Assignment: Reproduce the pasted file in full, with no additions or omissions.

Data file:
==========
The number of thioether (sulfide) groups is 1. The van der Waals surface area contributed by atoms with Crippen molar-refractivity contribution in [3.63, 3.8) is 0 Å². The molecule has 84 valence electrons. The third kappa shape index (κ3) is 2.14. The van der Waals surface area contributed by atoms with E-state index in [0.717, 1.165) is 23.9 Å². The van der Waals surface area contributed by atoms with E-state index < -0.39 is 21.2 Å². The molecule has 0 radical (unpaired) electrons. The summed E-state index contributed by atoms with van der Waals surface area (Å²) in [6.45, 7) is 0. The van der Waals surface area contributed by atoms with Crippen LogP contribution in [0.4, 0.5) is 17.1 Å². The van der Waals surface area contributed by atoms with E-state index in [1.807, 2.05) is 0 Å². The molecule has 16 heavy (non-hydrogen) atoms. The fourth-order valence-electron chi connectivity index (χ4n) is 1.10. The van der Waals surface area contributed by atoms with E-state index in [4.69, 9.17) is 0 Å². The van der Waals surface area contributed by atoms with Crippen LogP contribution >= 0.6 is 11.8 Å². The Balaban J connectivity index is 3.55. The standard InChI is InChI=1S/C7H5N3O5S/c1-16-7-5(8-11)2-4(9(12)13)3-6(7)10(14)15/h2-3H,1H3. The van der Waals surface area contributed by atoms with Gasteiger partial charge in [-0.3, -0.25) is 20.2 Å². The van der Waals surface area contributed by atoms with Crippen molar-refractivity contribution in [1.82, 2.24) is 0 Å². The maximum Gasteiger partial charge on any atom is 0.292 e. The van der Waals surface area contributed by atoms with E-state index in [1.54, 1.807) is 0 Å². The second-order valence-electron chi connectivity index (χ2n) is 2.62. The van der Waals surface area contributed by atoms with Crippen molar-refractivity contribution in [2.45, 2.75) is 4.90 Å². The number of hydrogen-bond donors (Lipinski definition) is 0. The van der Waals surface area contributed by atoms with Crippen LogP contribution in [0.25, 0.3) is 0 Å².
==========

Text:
The number of thioether (sulfide) groups is 1. The van der Waals surface area contributed by atoms with Crippen molar-refractivity contribution in [3.63, 3.8) is 0 Å². The molecule has 84 valence electrons. The third kappa shape index (κ3) is 2.14. The van der Waals surface area contributed by atoms with E-state index in [0.717, 1.165) is 23.9 Å². The van der Waals surface area contributed by atoms with E-state index < -0.39 is 21.2 Å². The molecule has 0 radical (unpaired) electrons. The summed E-state index contributed by atoms with van der Waals surface area (Å²) in [6.45, 7) is 0. The van der Waals surface area contributed by atoms with Crippen LogP contribution in [0.4, 0.5) is 17.1 Å². The van der Waals surface area contributed by atoms with E-state index in [1.807, 2.05) is 0 Å². The molecule has 16 heavy (non-hydrogen) atoms. The fourth-order valence-electron chi connectivity index (χ4n) is 1.10. The van der Waals surface area contributed by atoms with E-state index in [4.69, 9.17) is 0 Å². The van der Waals surface area contributed by atoms with Crippen LogP contribution >= 0.6 is 11.8 Å². The Balaban J connectivity index is 3.55. The standard InChI is InChI=1S/C7H5N3O5S/c1-16-7-5(8-11)2-4(9(12)13)3-6(7)10(14)15/h2-3H,1H3. The van der Waals surface area contributed by atoms with Gasteiger partial charge in [-0.3, -0.25) is 20.2 Å². The van der Waals surface area contributed by atoms with Crippen molar-refractivity contribution in [1.82, 2.24) is 0 Å². The maximum Gasteiger partial charge on any atom is 0.292 e. The van der Waals surface area contributed by atoms with E-state index in [1.54, 1.807) is 0 Å². The second-order valence-electron chi connectivity index (χ2n) is 2.62. The van der Waals surface area contributed by atoms with Crippen molar-refractivity contribution in [2.45, 2.75) is 4.90 Å². The number of hydrogen-bond donors (Lipinski definition) is 0. The van der Waals surface area contributed by atoms with Crippen LogP contribution in [0.25, 0.3) is 0 Å².